Resolved, the House of _______ concurring, That the 79th General Convention of The Episcopal Church reaffirm its commitment to the freedom of all people in all places to profess and practice their religious beliefs as a universal human right; and be it further
Resolved, That the General Convention express its concern that adherents of religious minorities in many nations and cultures are persecuted by religious majorities and by governments hostile to religion through gratuitous criticism, legal strictures, social exclusion, economic discrimination, sanctuary desecration, and physical violence; and be it further
Resolved, That the General Convention encourage dioceses, congregations and mission organizations to include outreach to persecuted religious minorities in their international mission work; and be it further
Resolved, That the General Convention encourage dioceses, congregations and mission organizations to establish in their international mission work relationships of solidarity with Christians experiencing persecution by reason of their faith in Jesus Christ; and be it further
Resolved, That the General Convention request the Episcopal Church’s Office of Governmental Relations to advocate on behalf of legislation and international appeals to protect religious freedom; and be it further
Resolved, That the General Convention Office communicate this resolution to the United States Ambassador-at-Large for International Religious Freedom and to the bipartisan United States Commission on International Religious Freedom.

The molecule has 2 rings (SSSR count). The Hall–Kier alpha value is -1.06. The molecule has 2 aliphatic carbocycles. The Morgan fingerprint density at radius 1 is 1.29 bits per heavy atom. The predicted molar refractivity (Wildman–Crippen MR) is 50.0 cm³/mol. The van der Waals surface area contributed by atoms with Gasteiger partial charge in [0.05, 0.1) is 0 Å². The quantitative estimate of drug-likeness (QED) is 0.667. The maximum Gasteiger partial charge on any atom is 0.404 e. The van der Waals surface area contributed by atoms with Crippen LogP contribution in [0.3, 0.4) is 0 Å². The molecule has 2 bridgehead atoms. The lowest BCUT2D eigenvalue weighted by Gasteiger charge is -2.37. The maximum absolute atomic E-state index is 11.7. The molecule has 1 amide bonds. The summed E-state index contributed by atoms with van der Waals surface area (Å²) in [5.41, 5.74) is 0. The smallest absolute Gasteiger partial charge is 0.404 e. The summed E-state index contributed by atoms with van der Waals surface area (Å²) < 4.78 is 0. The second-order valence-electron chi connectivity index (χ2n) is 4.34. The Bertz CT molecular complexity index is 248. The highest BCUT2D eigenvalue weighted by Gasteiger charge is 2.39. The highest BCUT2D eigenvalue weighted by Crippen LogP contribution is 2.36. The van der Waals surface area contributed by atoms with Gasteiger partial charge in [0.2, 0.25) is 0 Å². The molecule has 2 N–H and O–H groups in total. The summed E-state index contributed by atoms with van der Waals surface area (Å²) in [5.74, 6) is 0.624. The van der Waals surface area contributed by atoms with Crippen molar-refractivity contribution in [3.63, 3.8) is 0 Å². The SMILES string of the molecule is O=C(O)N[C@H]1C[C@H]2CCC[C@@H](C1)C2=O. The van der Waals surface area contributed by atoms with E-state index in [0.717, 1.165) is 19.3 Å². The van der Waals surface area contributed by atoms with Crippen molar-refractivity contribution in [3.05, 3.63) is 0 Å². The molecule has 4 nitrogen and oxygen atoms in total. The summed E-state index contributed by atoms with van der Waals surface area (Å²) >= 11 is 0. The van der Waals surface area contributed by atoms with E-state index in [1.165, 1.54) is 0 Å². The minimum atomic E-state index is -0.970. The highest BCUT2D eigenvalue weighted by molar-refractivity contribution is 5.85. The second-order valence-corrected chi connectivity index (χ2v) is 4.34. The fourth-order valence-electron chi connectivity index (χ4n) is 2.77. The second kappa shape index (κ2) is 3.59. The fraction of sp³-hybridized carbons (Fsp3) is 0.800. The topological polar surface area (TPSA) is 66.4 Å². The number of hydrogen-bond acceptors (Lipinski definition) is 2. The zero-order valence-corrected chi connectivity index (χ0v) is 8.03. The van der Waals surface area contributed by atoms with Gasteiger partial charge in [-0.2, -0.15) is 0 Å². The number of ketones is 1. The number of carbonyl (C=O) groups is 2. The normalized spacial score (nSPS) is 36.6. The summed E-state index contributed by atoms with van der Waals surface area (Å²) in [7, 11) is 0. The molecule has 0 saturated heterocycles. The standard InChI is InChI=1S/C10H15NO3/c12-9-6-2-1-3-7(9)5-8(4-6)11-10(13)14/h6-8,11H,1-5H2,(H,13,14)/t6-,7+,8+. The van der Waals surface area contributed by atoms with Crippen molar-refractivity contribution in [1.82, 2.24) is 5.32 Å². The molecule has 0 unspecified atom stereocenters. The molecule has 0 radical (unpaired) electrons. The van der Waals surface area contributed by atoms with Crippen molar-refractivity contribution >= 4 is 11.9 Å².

The 21st century has seen an unexpected and disconcerting rise in threats to religious freedom around the world. North Africa, the Middle East, South Asia, China, North Korea, Europe and the United States are places of particular controversy, but religious freedom is threatened in many other locales as well.
Christians, Muslims, Hindus, Buddhists, Jews, Bahais and Yazidis are among the groups who have been victims of religiously motivated or anti-religious violence, and some of these groups, including Christians, have perpetrated religiously motivated violence. Other factors such as ethnic bias, economic competition and political expediency are often also involved, but religious motivation is often equally or more prominent.
It is incumbent on all Episcopalians involved in global mission to enact solidarity with Christians experiencing persecution in various parts of the Anglican Communion. Equally, Episcopal mission work must cultivate sensitivity to threats to religious freedom and reach out with compassion, relief and advocacy for all persecuted religious groups, whether they are victimized by religious majorities or by governments hostile to all religion.
This resolution has been endorsed by the Board of Directors of the Global Episcopal Mission Network (GEMN).
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